The phrase, “I’m just really stressed out” is a tired one. The phrase is tired. Upon hearing it, the listener is tired, and we all know the person saying it is extremely tired. I stay away from phrases like this because George Orwell said I should. But Orwell also believed in saying what you mean and this time I mean it: I’m stressed out.
On Wednesday, I get in a plane and fly to New York City. I will stay there for six weeks. Six weeks! If you’re new around here or if you don’t have room in your head for the details of my life (I don’t either), here’s why I’m leaving Chicago: I have a refrigerator, a dishwasher, a range, and a kitchen’s worth of cabinetry in my living room which was already layered with dust and compromised with construction zones. (I’m renovating a kitchen and bathroom in a 1500 sq. ft. condo.) Also, my main squeeze is moving to New York City. Also, my sister lives there. Reasons abound for a sojourn in Manhattan, but it’s no weekend jaunt: I’m going there to live for over a month and a half. It will be mid-March before I’m home again. Jiggity-jig.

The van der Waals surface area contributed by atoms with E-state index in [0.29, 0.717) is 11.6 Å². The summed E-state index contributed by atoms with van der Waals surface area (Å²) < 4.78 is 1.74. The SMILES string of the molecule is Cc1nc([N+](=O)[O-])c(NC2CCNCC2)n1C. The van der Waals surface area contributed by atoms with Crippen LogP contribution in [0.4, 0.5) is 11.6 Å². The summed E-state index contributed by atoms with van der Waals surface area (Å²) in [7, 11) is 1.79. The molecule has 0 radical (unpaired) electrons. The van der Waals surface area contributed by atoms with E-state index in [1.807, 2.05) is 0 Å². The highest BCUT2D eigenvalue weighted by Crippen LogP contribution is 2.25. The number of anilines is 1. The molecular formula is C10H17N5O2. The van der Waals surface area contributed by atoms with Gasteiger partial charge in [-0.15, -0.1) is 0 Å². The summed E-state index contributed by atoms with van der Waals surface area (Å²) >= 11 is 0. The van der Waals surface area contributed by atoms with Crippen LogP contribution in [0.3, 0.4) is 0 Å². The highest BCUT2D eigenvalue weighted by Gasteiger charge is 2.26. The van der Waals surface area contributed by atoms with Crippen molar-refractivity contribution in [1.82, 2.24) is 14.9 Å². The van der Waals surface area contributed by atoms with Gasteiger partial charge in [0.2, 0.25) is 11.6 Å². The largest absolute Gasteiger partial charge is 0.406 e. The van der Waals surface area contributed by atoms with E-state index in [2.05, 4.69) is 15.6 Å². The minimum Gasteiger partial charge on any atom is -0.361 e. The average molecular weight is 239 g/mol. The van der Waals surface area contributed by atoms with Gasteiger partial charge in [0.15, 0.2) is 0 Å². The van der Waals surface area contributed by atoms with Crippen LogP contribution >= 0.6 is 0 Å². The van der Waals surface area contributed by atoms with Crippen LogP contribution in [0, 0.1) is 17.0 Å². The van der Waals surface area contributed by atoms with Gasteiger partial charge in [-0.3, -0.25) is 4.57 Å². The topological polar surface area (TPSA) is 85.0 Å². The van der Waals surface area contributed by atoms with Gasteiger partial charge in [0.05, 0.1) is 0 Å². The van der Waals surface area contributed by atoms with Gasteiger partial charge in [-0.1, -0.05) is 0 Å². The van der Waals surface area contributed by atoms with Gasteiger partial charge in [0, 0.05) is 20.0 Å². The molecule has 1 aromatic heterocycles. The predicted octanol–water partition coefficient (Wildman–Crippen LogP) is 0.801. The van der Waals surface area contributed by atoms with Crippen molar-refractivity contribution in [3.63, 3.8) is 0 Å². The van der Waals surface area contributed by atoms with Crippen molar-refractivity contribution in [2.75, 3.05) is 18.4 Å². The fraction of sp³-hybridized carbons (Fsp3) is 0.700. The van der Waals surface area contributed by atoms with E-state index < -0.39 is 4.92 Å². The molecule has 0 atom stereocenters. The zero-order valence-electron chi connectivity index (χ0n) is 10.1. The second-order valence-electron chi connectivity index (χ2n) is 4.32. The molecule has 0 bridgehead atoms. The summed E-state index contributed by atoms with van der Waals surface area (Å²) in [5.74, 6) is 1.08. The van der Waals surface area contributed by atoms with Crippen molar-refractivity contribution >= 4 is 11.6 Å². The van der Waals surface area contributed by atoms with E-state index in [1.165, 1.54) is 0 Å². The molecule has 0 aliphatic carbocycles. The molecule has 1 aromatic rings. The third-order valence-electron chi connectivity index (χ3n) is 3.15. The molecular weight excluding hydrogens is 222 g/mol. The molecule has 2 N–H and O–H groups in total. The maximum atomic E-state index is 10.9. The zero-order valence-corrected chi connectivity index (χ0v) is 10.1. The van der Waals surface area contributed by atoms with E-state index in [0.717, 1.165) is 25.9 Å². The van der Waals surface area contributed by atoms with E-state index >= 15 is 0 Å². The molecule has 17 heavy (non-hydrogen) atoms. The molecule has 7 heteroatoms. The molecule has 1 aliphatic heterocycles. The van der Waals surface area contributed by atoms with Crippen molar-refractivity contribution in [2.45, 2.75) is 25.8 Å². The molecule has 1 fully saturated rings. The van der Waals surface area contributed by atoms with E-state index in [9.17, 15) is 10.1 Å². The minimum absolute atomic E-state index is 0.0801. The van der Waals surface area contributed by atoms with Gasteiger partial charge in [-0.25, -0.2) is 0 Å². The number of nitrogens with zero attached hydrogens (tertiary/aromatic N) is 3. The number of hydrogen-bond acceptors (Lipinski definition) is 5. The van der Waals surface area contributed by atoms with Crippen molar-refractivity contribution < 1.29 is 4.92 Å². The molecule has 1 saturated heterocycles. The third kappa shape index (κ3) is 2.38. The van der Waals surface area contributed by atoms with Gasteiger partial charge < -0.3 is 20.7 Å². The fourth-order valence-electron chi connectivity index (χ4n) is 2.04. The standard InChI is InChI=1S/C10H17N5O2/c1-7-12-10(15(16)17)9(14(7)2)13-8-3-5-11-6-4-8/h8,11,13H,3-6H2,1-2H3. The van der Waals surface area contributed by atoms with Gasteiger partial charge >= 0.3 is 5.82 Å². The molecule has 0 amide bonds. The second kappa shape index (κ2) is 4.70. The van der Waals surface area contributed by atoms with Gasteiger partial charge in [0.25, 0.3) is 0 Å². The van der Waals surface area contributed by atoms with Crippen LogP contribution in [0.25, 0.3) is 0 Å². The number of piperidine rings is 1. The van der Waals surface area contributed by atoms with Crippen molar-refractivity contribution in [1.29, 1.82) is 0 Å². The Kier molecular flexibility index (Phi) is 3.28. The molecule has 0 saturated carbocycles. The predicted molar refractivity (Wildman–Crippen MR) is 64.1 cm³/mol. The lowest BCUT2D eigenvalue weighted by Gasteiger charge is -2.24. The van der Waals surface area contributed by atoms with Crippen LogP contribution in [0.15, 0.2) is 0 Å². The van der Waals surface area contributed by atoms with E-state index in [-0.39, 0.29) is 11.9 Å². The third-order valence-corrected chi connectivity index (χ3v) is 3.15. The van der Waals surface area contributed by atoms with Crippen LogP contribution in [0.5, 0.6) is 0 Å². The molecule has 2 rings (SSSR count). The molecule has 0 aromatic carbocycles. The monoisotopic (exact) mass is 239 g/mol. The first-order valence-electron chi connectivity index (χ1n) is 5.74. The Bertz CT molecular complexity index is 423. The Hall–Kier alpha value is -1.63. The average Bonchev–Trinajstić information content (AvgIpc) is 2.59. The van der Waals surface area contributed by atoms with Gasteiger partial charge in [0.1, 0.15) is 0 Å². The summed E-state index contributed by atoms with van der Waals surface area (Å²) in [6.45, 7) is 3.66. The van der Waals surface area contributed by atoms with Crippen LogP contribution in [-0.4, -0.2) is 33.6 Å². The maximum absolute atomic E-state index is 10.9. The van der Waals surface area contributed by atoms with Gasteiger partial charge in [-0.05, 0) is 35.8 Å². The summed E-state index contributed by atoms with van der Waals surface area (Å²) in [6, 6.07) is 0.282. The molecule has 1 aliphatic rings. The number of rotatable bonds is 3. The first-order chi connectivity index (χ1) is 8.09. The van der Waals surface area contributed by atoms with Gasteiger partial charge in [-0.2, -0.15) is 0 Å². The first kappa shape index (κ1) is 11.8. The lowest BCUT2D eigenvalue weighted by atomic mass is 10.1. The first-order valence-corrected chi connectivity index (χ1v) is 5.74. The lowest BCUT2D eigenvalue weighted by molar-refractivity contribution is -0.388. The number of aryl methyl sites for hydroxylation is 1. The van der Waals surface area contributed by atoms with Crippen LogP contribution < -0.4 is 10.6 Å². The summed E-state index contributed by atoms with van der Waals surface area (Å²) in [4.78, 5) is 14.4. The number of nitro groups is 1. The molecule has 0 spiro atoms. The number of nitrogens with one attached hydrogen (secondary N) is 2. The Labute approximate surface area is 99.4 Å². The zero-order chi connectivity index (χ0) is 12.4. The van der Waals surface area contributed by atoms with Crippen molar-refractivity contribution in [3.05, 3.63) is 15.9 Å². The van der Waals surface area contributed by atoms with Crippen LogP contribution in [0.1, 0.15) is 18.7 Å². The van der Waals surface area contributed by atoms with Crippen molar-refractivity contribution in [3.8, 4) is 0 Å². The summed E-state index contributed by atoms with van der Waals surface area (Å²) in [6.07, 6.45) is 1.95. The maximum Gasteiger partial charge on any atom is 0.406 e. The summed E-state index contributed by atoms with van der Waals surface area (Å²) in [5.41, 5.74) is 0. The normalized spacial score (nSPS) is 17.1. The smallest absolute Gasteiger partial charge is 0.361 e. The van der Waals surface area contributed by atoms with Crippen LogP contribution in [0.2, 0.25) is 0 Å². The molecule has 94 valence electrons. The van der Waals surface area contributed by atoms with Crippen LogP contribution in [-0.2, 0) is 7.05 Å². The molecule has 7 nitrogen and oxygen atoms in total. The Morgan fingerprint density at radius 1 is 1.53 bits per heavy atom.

Here’s the main issue: I’m a quilter. I make quilts. I ask you, fellow quilters: how do you pack up your studio for a six-week trip in the middle of a tremendously inspired and productive period? Seriously, your input — or commiseration — would be appreciated.
For those of you who don’t know, fabric to quilters is as paint is to painters. Fabric is our palate. I have a mad decent palate, too: my stash is sick. If I want, say, a black and white polka dot, not too big, mostly black, well, I just go grab it from the drawer. Whatever will I do in New York City? Yes, yes, I could buy more, but I’d rather not my NYC spell be doubly expensive because I’m 3,000 miles away from my fabric. Trust me: this relocation is gonna cost a few bucks already. And my design wall! And my cutting mat! Oy.
Here’s my solution so far: make up kits for the two quilts I have going right now. Pack them with fabric I want and additional fabric that I might want. Send my machine ahead of me. Commandeer a wall in the apartment to serve as my design wall: be flexible, gentle, and concessionary on everything but this in terms of space-sharing with the fellow.
And make my quilts. And do my work. And look out whatever window I end up with and smile, because my life is charmed, charmed, charmed, after all.